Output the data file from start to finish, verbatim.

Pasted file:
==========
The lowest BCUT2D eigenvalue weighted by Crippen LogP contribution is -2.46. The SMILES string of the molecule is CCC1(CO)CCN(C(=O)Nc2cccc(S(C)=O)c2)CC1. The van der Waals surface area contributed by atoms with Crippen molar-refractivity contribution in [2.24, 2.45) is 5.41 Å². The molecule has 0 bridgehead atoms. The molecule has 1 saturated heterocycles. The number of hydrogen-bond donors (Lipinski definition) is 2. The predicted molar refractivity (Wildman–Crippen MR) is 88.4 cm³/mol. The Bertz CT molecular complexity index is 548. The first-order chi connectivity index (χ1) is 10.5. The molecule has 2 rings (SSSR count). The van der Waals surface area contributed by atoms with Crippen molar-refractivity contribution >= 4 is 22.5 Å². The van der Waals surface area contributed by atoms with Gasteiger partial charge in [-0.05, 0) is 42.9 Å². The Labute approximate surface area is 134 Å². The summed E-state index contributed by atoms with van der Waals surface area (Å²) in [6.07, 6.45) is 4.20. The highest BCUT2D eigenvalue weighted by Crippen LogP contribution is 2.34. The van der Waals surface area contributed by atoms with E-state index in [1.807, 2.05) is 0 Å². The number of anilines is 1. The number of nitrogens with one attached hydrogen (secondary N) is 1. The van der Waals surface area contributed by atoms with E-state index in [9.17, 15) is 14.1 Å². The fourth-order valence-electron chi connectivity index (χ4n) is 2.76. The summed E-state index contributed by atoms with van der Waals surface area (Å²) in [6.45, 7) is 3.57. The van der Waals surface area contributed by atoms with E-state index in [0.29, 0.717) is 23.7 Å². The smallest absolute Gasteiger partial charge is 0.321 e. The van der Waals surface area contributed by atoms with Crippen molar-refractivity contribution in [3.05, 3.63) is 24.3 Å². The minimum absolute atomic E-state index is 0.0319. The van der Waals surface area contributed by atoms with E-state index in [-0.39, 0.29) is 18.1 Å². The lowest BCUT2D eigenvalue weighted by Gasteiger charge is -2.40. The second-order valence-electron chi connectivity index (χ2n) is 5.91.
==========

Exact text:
The lowest BCUT2D eigenvalue weighted by Crippen LogP contribution is -2.46. The SMILES string of the molecule is CCC1(CO)CCN(C(=O)Nc2cccc(S(C)=O)c2)CC1. The van der Waals surface area contributed by atoms with Crippen molar-refractivity contribution in [2.24, 2.45) is 5.41 Å². The molecule has 0 bridgehead atoms. The molecule has 1 saturated heterocycles. The number of hydrogen-bond donors (Lipinski definition) is 2. The predicted molar refractivity (Wildman–Crippen MR) is 88.4 cm³/mol. The Bertz CT molecular complexity index is 548. The first-order chi connectivity index (χ1) is 10.5. The molecule has 2 rings (SSSR count). The van der Waals surface area contributed by atoms with Crippen molar-refractivity contribution >= 4 is 22.5 Å². The van der Waals surface area contributed by atoms with Gasteiger partial charge in [-0.05, 0) is 42.9 Å². The Labute approximate surface area is 134 Å². The summed E-state index contributed by atoms with van der Waals surface area (Å²) in [6.07, 6.45) is 4.20. The highest BCUT2D eigenvalue weighted by Crippen LogP contribution is 2.34. The van der Waals surface area contributed by atoms with E-state index in [1.807, 2.05) is 0 Å². The number of anilines is 1. The number of nitrogens with one attached hydrogen (secondary N) is 1. The van der Waals surface area contributed by atoms with E-state index in [9.17, 15) is 14.1 Å². The fourth-order valence-electron chi connectivity index (χ4n) is 2.76. The summed E-state index contributed by atoms with van der Waals surface area (Å²) in [6.45, 7) is 3.57. The van der Waals surface area contributed by atoms with E-state index in [0.29, 0.717) is 23.7 Å². The smallest absolute Gasteiger partial charge is 0.321 e. The van der Waals surface area contributed by atoms with Crippen molar-refractivity contribution in [3.05, 3.63) is 24.3 Å². The minimum absolute atomic E-state index is 0.0319. The van der Waals surface area contributed by atoms with E-state index in [-0.39, 0.29) is 18.1 Å². The lowest BCUT2D eigenvalue weighted by Gasteiger charge is -2.40. The second-order valence-electron chi connectivity index (χ2n) is 5.91.